Patient Safety, Satisfaction, And Quality Of Hospital Care Question: Discuss and Critical Analysis of Safe Staffing Levels Of Nurses How It Has Impact In Patient Care In Relation To Health Policies?   Answer: The nursing workforce is an integral part of the health care settings as nurses have a major role in achieving better patient outcomes, and they can be considered as an important care provider among the whole health care setting (Potter et al. 2013). Staffing levels of nurses is an ongoing concern and influences the safety levels of both the nurses and the patients. Nurse staffing refers to the mix of registered nurse expertise with the appropriate needs of the people receiving nursing care in the context of situation and practice settings (Mashimo et al. 2013). The provisions of suitable nurse staffing are required for reaching safe and quality outcomes. This is achieved by multifaceted and dynamic decision making processes that consider a wide range of variables (Yang, Hung and Chen 2015). Staffing shortage refers to an insufficient mix, number and experience level of registered nurses and ancillary staffs to proper care of the patients.  Hospitals that have low nursing staffing have a tendency to have higher rates of poor patient outcomes. There lies a strong relation between adequate nurse-to-patient ratio and safe patient outcomes (Fram and Morgan 2012). Nurse staffing policies increase nurse staffing (Shin, Park and Huh 2014). However, authorised nurse staffing ratios without suitable mechanisms to provide help achieve targeted ratios have a tendency to force the health care settings, especially those settings which are concerned about safety, to develop tradeoffs in other investments or services that can have unintended negative results for their patients (Shin 2013). The present writing is a critical analysis of safe staffing levels and its impact on patient care and the health policies on this concern.  Health care systems across the globe, including the United Kingdom, are facing many struggles to improve the quality of care and control the costs of care. In some countries, greater investment in hiring qualified nurses is an integral part of the strategy used by health care settings for improving the quality of care. However, in some, policymakers of health care sector seek substitute qualified nursing workforce with less expensive assistive staff. Many researches are present that throws light on this debate and tries to draw the conclusion on the relation between nursing staff and quality of life in hospital settings (Van den Heede and Aiken 2013). Higher registered nurse staffing has a vital relation with low rates of hospital-related mortality, cardiac arrest, failure to rescue and hospital-acquired infections. The influence of inadequate registered nurse staffing on the safety of the patients is strong and consistent in almost all care units in a hospital setting (Aiken et al. 2012). No studies directly do the task of examining the aspects that significantly influence policies for nursing staffing. Very few studies address the role of agency staff (Paek et al. 2015).   In the context of nurse staffing issues, it is desirable to throw light on incidences that have taken place in the past and throw light on the impact of inadequate nursing staffing on patient care quality and overall functioning of the health care setting. One such incidence in the history of public health issues is the Stafford hospital scandal. The Stafford hospital scandal was a major concern in the history of public health as it highlighted poor care and the high rate among patients at a city hospital in England. The scandal took place in the late 2000s. Around thousand patients were found to be dying due to poor care over the time span of four years (Mohammed et al. 2013). In 2010, a complete public enquiry took place chaired by Robert Francis. The inquiry considered of strong evidence based on which actions were taken against the nurses. One of the reasons that contributed to such drastic decline in patient care was inadequate staffing. As a result of poor nursing staffing, devastating results were witnessed. Issues of unsafe nursing staffing were thus highlighted (Francis 2014). The Nursing and Midwifery Board (NMC) of the United Kingdom held hearings for the nurses who were adjudged to be unfit for nursing practices ( 2014). The different health organisations of the country put forward guidelines for maintaining an appropriate nursing staffing levels at the hospital settings. Staffing levels have always been an issue. Patients have the ultimate right to receive care by appropriately experienced and qualified nurses. This right of the patients is enshrined within the National Health Service (NHS) Constitution ( 2014). The NHS ACT 1999 makes overt the corporate accountability of the board for delivered nursing quality. The responsibility of the nurses regarding safe staffing is stipulated by the Nursing and Midwifery Council (NMC). This covers the overall registered  nursing force in the country ( 2016). The report of the Health Select Committee 2009 states that insufficient staffing levels have been a major factor in undermining patient safety in many cases. In one year, more than 30,000 patient safety issues were recorded by the National Patient Safety Agency (NPSA) that has relation with staffing issues. Short staffing can compromise on the care of the patients in a direct and indirect manner. Recurrent short staffing causes increased stress among the staffing and reduced staff well-being. This leads to high sickness absence and more leaving of the staff. No proper evidence suggest that NHS ward level staffing has witnessed improvement. NHS recommends that staffing planning must be taking place at all levels-regionally, locally and nationally. The results would ideally use regional and local plans. Having a strong base for planning staffing is critical, and it must be an integrated form (, 2016). Ensuring staffing levels solely rely on the right establishment. To adjudge the number of staffs required for appropriate care requires the deep look into competencies and roles of all staff groups. Staffing levels will be affected to a great extent by how certain things are carried out, in terms of effectiveness and efficiency of processes. Changes that need to take place by the help of initiatives may bring alteration in the staffing level required for maintaining same care quality ( 2016). Policy making for patient safety in relation to nursing staffing has some issues in it. One such key issue is that more work needs to be undertaken for determining optimal nurse staffing skill mixes and how needs have the tendency to vary across different health care settings. The limited evidence are not in the support of introducing a nurse in the direct role of care-giving below the highest level of registered nurse. The cost effectiveness of nursing staff decisions depends on short term and long term considerations. Evidence on relationships between patient outcomes, skill mix and costs is limited. Most researches are from the other countries, mainly the United States. More research in the United Kingdom is required to confirm whether relationships and assumptions of present studies hold for other health economies and nurse education systems ( 2016). Nurses must have a greater role in making up policies for health care. The reason is attributed to the fact that nurses have a strong influence on the reduction of medical errors, improvement of patient safety, promotion of wellness, improvement of care quality and coordination of care by the healthcare system (Kitson et al. 2013). The NHS puts forward a policy to standardise staff groups of the procedures and processes for addressing staffing shortfall. It also addresses the expectation of National Quality Boards recommendations for policies for addressing staffing shortfalls. The policy has been implemented from March 2015, and the next date for review is February 2018. The aim of the policy is to promote safe staffing levels and adequate skill mix. This is in order to deliver high quality care. Patients have a right to be cared for by appropriately qualified and experienced staff in safe environments, and this is enshrined in the NHS Constitution. Trusts must ensure that they have the right staff, with the right skills, in the right place. This is a duty of the Trust Board and the Trust must demonstrate safe staffing in order to comply with Care Quality Commission’s (CQC) regulatory framework and standards. Furthermore, the Nursing and Midwifery Council (NMC) (2008) makes it clear that all Registered Nurses and Midwives are professionally accountable for safe practice in their sphere of responsibility, ensuring that risk is managed appropriately.   The roles and responsibilities of the health care settings are outlined in the policy. Each health care setting must have an agreed position in relation to safe nurse staffing and skill mix. Another responsibility is the final sign-off of safe nurse staffing and skill mix establishment, and to conduct regular establishment reviews to ensure that safe staffing and skill mix are being delivered operationally. All health care settings must comply with the national requirements (NQB) for monthly submission of Nurse staffing fill rates. Evidence based staffing levels must be taken to the Board for sign-off at least every six months. Any proposed changes to the nurse staffing and skill mix establishment, required to deliver service redesign projects, must be discussed at Board level. Heads of nursing teams must be accountable for staffing and skill mix in the clinical areas they are responsible for. They also  hold responsibility for escalating the concerns present to the executive teams. Lead Nurses to have responsibility for managing day-to-day and potential risk in relation to nurse staffing and skill mix establishment in accordance with Trust policy, escalating to the Head of Nursing as required. Moreover, they are responsible for investigating any adverse effect related to skill mix and nurse staffing. Senior nurses are professionally accountable for safe nurse staffing and skill mix. They have responsibility for managing day-to-day actual and potential risk in their ward or department relating to nurse staffing and skill mix establishment. All staffs must ensure that insufficient staffing is addressed and taken into account on a daily basis. If inadequate staffing and skill mix is not resolved, it is identified via incident reporting and red flag events are recorded. They are also accountable for working with fellow staff to position staff effectively in line with their job description and code of conduct (Nursing Staffing Shortfall Escalation Policy 2016). The National Quality board (NQB) guidance 2013 outlines the expectations of NHS organisations regarding need of strong escalation processes of nurse staffing.  The NQB guidance states that staff should be aware of the escalation policies in place, flag where they think staffing capacity and capability falls short of what is required and be able and prepared to use the escalation policies. All lead nurses must maintain a record of escalation, the reasons why and mitigations taken to address nurse deficiencies. All other nurses must undertake evaluation and risk assessment of the staffing levels by shift basis. All wards must have a record of decision making around nurse staffing where escalation has been required. Nurses may have a strong influence on health policy and this would protect the quality of care by access to required recourses and opportunities. Nurses have individual views on health care issues and influence health care policies in different ways. With a common understanding of nurses’ policy influence as a concept, nurses will recognize the importance of policy making in the health sector and their influence on this process and also on patients’ outcomes. Nurses have their own views on maintaining staffing levels and skill mix in health care settings. Therefore they must be taken into account and their views and opinion must be put focus while making policies in relation to nursing. NHS Trust Development Authority and Monitor recognise that agencies play an important role in the health care sector. National organisations including Monitor, National Institute for Health and Care Excellence (NICE), NHS, Department of Health (DH), Cabinet Office and the Treasury, are leading other workstreams to help trusts manage their temporary workforce spend. This includes increasing supply of permanent staff and clarifying guidelines on safe staffing. The proposed agency spending rules outlined in this paper are therefore part of a national programme of work to help trusts meet the complex workforce challenges facing the healthcare sector. In June 2015, the Secretary of State announced rules to help organisations reduce their spending on agencies. The proposal put up was that maximum hourly rates are to be paid by the trust. Use of approved frameworks for procuring agency staff must be mandatory. There must be an annual ceiling for total agency spending. The NHS spending has been put focus on due to the overspending. It has been described as the worst for a generation. The seriousness of the spending allocation of NHS was thus highlighted. Overspending on shortfall of permanent staff, agency staff, inefficient use of permanent staff and difficulties in recruitment are constantly affecting NHS ( 2016).   The Health and Social Care Act 2012 puts forward major changes to the NHS in England. The progressions specifically gives attention to general practitioners and different experts known as clinical commissioning groups (CCGs). The Act brings about the transfer of of a large portion of the obligations that previously resides with the Department of Health to politically independent NHS Commissioning Board which was then later called NHS England. Moreover, the Act brings into focus the health related monetory controller with a demand for making preparations for anti-competitive actions. The Act has provisions for extensive refurbishing of the basic structure of NHS England. It sets recommendations for options on financial matters. There has been much critical analysis of the actions taken up by the NHS. On on hand, the Health Minister was found to be stating that NHS has been doing good in maintaining fund over the lasr few years. On the other hand, the Health Secretary stated that the present government cannot be trusted with the funding issues. There may be a collision in the actions taken up the NHS. The policies have resulted in a downfall in services which has put forward longer waiting lists, difficulties for patients to access GP services. It has been noticed that £3billion has been wasted on reorganisation which sees frontline staffing levels reduced. With the NHs struggling to make sure that there is a safe staffing levels, there is a shortage found in nurse workforce. Cummings (2003) opines that by ensuring the proper right staff at the right palce nad at the right time, patients would be given the care they need and is supported by NICE. The author also suggests that on safe staffing for nursing care must be given by introducing “red flag events” that warn staff in charge that there are insufficient staffing levels on wards ( 2016). The Royal College of Nursing recommends that health departments must undertake work needed for identifying the efficacy and prevalence of planning approaches for better nurse staffing. Inexpensive and effective systems need support by the different health departments. Staffing reviews require board level commitment. Decisions must not be taken in the vacuum, and all significant decisions must involve the nurses. Regular evaluation is needed and the results must be heeded and implemented in a constant manner ( 2016). UNISON is a large trade union in the United Kingdom. A significant part of the organisation are NHS registered nurses and NHS managers and clinical support workers. The organisation puts up valuable comment in relation to nursing staffing (Gillen 2015). UNISON states that safe staffing levels have not witnessed improvement over the past year. This comes up in spite of the fact that government claims to have an increase in nursing numbers. The annual UNISON study conducted on 2015 showed that there is an issue of overstretched and demoralised nursing workforce, and inadequate staffing delivers undignified, unsafe and uncompassionate care for the patients. The respondents of the survey think that staffing levels have got worse since 2010. The survey carried out by UNISON states that staffs are still not able to take care of all the patients they are supposed to take care of. Some comments included that the government must always put patient care on the top of the priority list, and money must not be the concern and that staff stress must be given more attention. Moreover, UNISON says that NHS is under operation in an environment where financial straightjacket is prevalent. As there is no money for funding adequate staffing levels, midwives and nurses are finding it difficult to keep their health services going. There is no doubt that midwives and nurses have no acceptance of the guidance that is present for nursing staffing as such guidance does not meet the requirements and need of the nurses either. This puts up the need for having a nationally set compulsory minimum patient-to-nurse ratio that is solely based on the needs of the patients ( 2015). The report comes up a year after the National Institute of Clinical Excellence (NICE) put up guidance on safe staffing levels. More than sixty percent of the respondents stated that NICE guidelines have not made any significant differences and staffing levels have not seen improvement. The survey reveals that when ‘red-flag’ events occur as a result of a nursing staffing shortage, actions are not taken up in an appropriate manner at all times ( 2014). UNISON is suggesting the National Institute for Health and Care Excellence (NICE) guidance to be amended so that care for eight patients or more is classed as a ‘red-flag’ event. Red-flag events are those events that indicate emergency or need for immediate action on a certain issue. It is a demand that actions need to be taken up. NICE has drawn up a list of such ‘red-flag’ events that can be reported by omissions in medication administration, lack of patient monitoring and delays made in pain relief intervention (Kleebauer 2014). The Berwick review into patient safety, undertaken on 2013, is an independent report from the Department of Health, the United Kingdom, on how to improve patient safety in the NHS. A significant part of this element is nursing staffing. The review puts up some valuable recommendations. Staffing levels must be steady with the proof on safe staffing and must be adjusted to the local context and patient acuity. The primary recommendation is that NICE must undertake steps for developing guidance based on data. Organisations must routinely analyse and give the proper response to local measures that are warning signals of safety issues like staffing levels ( 2016). The Department of Health, the United Kingdom, has put forward a report called ‘Hard Truths’ that is a government response to the case of Staffordshire hospital scandal. In the report, it has been mentioned that all NHS bodies must ensure that all shifts and all wards must ensure that they have the necessary staffing level for patient care. The Care Quality Commission will monitor the actions taken and performance delivered so that no patient is put on the risk of harm and suitable staffing levels is one the core elements of the registration regime of the Care Quality Commission ( 2016). The Department of Health, the United Kingdom, has put forward a report known as the ‘Patients First and Foremost’ report that is the first government response to the report of the NHS public inquiry on the scandal of Staffordshire. This report stated that proper staffing as measured by skills and a number of nurses is vital for giving proper care but minimum ratios, and staffing numbers lead to a lack of flexibility to seek a minimum level of staffing. The report recommends that the Care Quality Commission needs to use evidence-based tools for determining staffing numbers ( 2016).   Ethical principles of health care comes into focus in the context of the need of delivering high quality care. Proper staffing is needed for maintaining ethics in the delivery of quality care. The ethical concerns that are present in delivery of nursing care are autonomy, beneficence, no-maleficence, justice or fairness. Emphasis is on establishing a relation, collaborative care and maintaining human dignity. The main aim is to do no harm to the patients and not neglect the needs of the patient. They must be given justified care (Lillemoen and Pedersen 2013). In conclusion, it can be said that on an overall basis, there is an accumulating proof of the relation between nurse staffing and outcomes of patients. This is specially in relation to higher skill mix of the nurses. There is emerging evidence that curvilinear relation lies between the two aspects, suggesting that cost-effectiveness of using registered nursing levels, as a tool for quality improvement will become less cost-effective. Policymaking must be done according to the fact and evidence present for the particular issue. A rapid change in thr health care sector, by implementing different policies, is crucial for enabling effective care to patients. Fundng issues is a major challenge in the path of high quality care. One such aspect is nurse staffing. In spite of political differences between all parties, the funding system within the NHS is in crisis it is under-resourced and unfair. Insufficient budgets appear to take the frontline. Changes in financial concerns are needed. Inadequate staffing levels are impacting on treatment and the recovery process for patients within the NHS and other services including the adult health care service. A call for action is needed once achieved tangible rewards are ahead for the NHS staff and patients. There is a need to incentivise good health a better future is possible and nurses and other professionals are the leaders who can influence changes in a system that is under enormous pressure.   References Aiken, L.H., Sermeus, W., Van den Heede, K., Sloane, D.M., Busse, R., McKee, M., Bruyneel, L., Rafferty, A.M., Griffiths, P., Moreno-Casbas, M.T. and Tishelman, C., 2012. Patient safety, satisfaction, and quality of hosptal care: cross sectional surveys of nurses and patients in 12 countries in Europe and the United States. Bmj, 344, p.e1717., (2014). Just ONE nurse for 84 patients at Mid-Staffs death hospital: As court lays bare scale of neglect, still no official is held to account. [online] Available at: [Accessed 14 Jan. 2016]., (2016). NHS England » Safe staffing. [online] Available at: [Accessed 14 Jan. 2016]. Francis, R., 2014. Culture, compassion and clinical neglect—probity in the NHS after Mid Staffordshire. Journal of medical ethics, pp.medethics-2013. Gillen, S., 2015. Unison calls on nurses and midwives to take part in staffing levels survey. Nursing Standard, 29(22)., (2016). [online] Available at: [Accessed 14 Jan. 2016]., (2016). [online] Available at: [Accessed 14 Jan. 2016]., (2016). [online] Available at: [Accessed 14 Jan. 2016]., (2016). [online] Available at: [Accessed 15 Jan. 2016]. Hyun Shin, J., 2013. Relationship between nursing staffing and quality of life in nursing homes. Contemporary nurse, 44(2), pp.133-143., (2016). [online] Available at: [Accessed 14 Jan. 2016]. Kitson, A., Marshall, A., Bassett, K. and Zeitz, K., 2013. What are the core elements of patient‐centred care? A narrative review and synthesis of the literature from health policy, medicine and nursing. Journal of Advanced Nursing, 69(1), pp.4-15. Kleebauer, A. (2014). NICE calls for use of ‘red flags’ to trigger immediate review of care. Nursing Standard, 28(46), pp.7-7., (2016). [online] Available at: [Accessed 14 Jan. 2016]. Lillemoen, L. and Pedersen, R., 2013. Ethical challenges and how to develop ethics support in primary health care. Nursing ethics, 20(1), pp.96-108. Mashimo, A., Akiyama, T., Fukui, T., Ueno, M. and Tanaka, A., 2013. Survey of the nurse staffing system including the patient classification system and issues in nurse resource management in japan. Journal of Nursing and Care S5-005. doi, 10, pp.2167-1168., (2016). [online] Available at: [Accessed 15 Jan. 2016]. Mohammed, M.A., Lilford, R., Rudge, G., Holder, R. and Stevens, A., 2013. The findings of the Mid-Staffordshire Inquiry do not uphold the use of hospital standardized mortality ratios as a screening test for ‘bad’hospitals.QJM, p.hct101., (2014). NICE unveils safe staffing plans for nursing care in wards | News and features | News | NICE. [online] Available at: [Accessed 14 Jan. 2016]., (2014). NICE unveils safe staffing plans for nursing care in wards | News and features | News | NICE. [online] Available at: [Accessed 14 Jan. 2016]. Nursing Staffing Shortfall Escalation Policy. (2016). 1st ed. [ebook] Available at: https://file:///C:/Users/lap55/Downloads/09114%20Staffing%20Shortfall%20Escalation%203.0.pdf [Accessed 14 Jan. 2016]. Paek, S.C., Zhang, N.J., Wan, T.T., Unruh, L.Y. and Meemon, N., 2015. The Impact of State Nursing Home Staffing Standards on Nurse Staffing Levels.Medical Care Research and Review, p.1077558715594733. Potter, P.A., Perry, A.G., Stockert, P. and Hall, A., 2013. Fundamentals of nursing. Elsevier Health Sciences., (2016). [online] Available at: [Accessed 14 Jan. 2016]., (2016). Safe Staffing Alliance | Demanding safe staffing levels to ensure quality nursing care. [online] Available at: [Accessed 14 Jan. 2016]. Shin, J.H., Park, T. and Huh, I.S., 2014. Nursing staffing and quality of life in western New York nursing homes. Western journal of nursing research,36(6), pp.788-805., (2015). Unsafe nurse staffing levels continue to put patients at risk | Article, News, Press release | News | UNISON. [online] Available at: [Accessed 14 Jan. 2016]. Van den Heede, K. and Aiken, L.H., 2013. Nursing workforce a global priority area for health policy and health services research: a special issue.International Journal of Nursing Studies, 50(2), pp.141-142.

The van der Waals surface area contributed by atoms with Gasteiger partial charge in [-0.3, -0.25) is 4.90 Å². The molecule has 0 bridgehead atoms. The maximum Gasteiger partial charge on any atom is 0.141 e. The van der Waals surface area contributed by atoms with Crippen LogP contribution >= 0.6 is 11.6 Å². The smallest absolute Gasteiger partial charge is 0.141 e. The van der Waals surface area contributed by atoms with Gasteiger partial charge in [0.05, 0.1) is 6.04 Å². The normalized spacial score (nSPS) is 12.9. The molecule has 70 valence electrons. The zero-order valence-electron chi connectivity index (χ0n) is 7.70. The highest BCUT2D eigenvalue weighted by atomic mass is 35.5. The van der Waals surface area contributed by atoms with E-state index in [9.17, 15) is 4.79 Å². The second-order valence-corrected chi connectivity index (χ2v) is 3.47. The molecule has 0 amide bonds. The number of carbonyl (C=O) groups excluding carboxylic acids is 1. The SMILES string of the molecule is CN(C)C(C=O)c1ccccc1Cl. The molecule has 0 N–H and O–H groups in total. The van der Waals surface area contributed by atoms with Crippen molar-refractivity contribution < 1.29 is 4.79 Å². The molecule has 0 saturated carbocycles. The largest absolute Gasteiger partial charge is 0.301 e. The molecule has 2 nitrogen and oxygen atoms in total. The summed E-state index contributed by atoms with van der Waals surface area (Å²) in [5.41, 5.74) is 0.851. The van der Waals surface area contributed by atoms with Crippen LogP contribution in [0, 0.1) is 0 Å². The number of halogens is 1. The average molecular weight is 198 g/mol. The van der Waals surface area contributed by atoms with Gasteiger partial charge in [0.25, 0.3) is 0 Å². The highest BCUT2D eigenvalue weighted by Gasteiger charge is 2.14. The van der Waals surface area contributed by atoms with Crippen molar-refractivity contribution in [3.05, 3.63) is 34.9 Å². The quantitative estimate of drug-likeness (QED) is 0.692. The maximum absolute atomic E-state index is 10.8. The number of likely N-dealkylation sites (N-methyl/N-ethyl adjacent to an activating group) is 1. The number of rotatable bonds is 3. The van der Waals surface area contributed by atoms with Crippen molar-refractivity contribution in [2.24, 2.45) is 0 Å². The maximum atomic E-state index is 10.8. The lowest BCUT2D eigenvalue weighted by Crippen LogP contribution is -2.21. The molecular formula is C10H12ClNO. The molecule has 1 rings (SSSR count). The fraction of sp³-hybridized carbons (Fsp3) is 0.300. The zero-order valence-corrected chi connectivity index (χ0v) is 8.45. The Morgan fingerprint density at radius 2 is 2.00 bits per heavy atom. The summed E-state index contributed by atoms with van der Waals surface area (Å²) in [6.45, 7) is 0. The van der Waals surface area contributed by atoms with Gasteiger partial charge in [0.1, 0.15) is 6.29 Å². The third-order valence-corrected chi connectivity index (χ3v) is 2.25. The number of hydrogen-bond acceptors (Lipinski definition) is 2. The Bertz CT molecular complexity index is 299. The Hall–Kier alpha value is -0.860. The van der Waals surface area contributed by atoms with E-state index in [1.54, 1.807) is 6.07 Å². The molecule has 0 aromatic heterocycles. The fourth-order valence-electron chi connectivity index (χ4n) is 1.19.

Basic features